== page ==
Sources For Learning More About The Gunpowder Plot

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Now we're into October and plans are gearing up for Bonfire Night events, I imagine quite a few forum members may be interested in finding out a little about the real life history behind our bonfire and fireworks celebrations on November 5th.
I've written a novel about Guy Fawkes and the Gunpowder Plot called Remember, Remember the 6th of November to raise money for charity. I did quite a lot of research into the history and thought it would be worthwhile to share a few of the sources of I found with other forum members. Please let me know if this is useful.
1. The Gunpowder Plot - Treason and Faith in 1605 - by Antonia Fraser - I found this an informative book and a really useful history of the events. It's also very readable, unlike some of the more academic studies.
2. The Gunpowder Plot - by Alan Haynes - I found this informative but a little harder to read than the book above.
3. Guy Fawkes or the Gunpowder Treason - by William Harrison Ainsworth - this was written about 1840 and is a period novel about the events. I was quite surprised to find a lot of the early action taking place around Manchester. Overall I found it a fun read, rather than a deep dive into history but it did prompt a few ideas.
4. History and information websites and pages - there are lots of websites with pages and details about the Gunpowder Plot, Guy Fawkes, Robert Catesby, King James I, Queen Anne of Denmark, Robert Cecil and so on. They're easy to find - have a quick search.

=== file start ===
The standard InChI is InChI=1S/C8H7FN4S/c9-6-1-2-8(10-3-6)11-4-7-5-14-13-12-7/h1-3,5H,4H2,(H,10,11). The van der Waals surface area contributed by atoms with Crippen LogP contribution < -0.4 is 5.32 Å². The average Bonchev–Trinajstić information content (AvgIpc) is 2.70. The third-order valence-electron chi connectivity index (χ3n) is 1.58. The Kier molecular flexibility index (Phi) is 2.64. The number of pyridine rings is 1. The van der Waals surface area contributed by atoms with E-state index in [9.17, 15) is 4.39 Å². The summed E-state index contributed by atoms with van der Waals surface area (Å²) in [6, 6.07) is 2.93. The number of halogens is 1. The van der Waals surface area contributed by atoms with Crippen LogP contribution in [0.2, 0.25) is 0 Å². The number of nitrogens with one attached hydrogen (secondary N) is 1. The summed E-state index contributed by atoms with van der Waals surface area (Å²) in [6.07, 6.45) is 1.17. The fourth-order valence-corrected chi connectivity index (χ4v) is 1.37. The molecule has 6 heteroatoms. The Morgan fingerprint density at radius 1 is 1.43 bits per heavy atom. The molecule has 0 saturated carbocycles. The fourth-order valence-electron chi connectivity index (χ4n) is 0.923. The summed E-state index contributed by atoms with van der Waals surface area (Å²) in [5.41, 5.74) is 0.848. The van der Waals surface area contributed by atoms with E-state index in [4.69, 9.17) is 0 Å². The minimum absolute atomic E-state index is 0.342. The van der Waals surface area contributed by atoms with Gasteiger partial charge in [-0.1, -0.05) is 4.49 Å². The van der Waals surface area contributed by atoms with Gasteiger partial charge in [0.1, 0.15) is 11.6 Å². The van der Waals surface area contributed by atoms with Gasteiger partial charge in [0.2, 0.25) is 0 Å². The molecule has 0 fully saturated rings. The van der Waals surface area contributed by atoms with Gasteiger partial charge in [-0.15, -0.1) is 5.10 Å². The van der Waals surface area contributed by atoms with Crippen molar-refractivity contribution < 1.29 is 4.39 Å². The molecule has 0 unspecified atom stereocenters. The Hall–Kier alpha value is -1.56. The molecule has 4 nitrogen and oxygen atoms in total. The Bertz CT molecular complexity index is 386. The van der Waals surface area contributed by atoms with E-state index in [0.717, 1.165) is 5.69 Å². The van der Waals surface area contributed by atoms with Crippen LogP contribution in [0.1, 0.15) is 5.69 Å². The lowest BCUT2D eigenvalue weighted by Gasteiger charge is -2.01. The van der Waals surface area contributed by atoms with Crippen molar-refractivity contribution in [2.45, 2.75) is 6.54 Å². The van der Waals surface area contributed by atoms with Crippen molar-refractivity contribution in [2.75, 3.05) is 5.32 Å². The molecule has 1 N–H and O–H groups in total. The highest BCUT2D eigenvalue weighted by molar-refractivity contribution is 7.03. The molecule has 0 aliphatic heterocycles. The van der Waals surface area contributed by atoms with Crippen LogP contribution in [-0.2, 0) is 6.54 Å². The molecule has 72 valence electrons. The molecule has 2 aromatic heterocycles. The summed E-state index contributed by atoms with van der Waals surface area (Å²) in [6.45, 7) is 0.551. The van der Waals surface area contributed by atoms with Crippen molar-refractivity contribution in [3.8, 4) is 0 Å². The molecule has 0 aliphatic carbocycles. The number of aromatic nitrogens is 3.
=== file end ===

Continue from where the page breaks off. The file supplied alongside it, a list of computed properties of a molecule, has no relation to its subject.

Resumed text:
5. Agas Map of Early Modern London - this is one of my favourite resources on the web - it's an interactive map with fantastic information on many of the streets of London around the time of the Gunpowder Plot. It's quite different to today as London was much smaller and because it was before the Great Fire of 1666. If you like history and/or know central London at all, perhaps from the odd tourist visit, it's fascinating. For example you can trace the route between where the conspirators sometimes met in a tavern on the Strand to Parliament in Westminster. The web page is
Of course, there are many other sources of information on the history but I hope you found this short list useful. If interested, I'd recommend three things -
  1. Have a quick look through one of the summary history pages (e.g. wikipedia, BBC, Parliament or other websites)
  2. Have a play with the Agas map
  3. Consider reading Remember, Remember the 6th of November and support Tadcaster Flood Support and Save the Children. It mainly follows the real events but with a few twists near the end and includes a summary of what really happened at the back. If you do read the book, please leave a review and let me know what you think!
Have a great and safe Bonfire Night.
Thanks, Tony.
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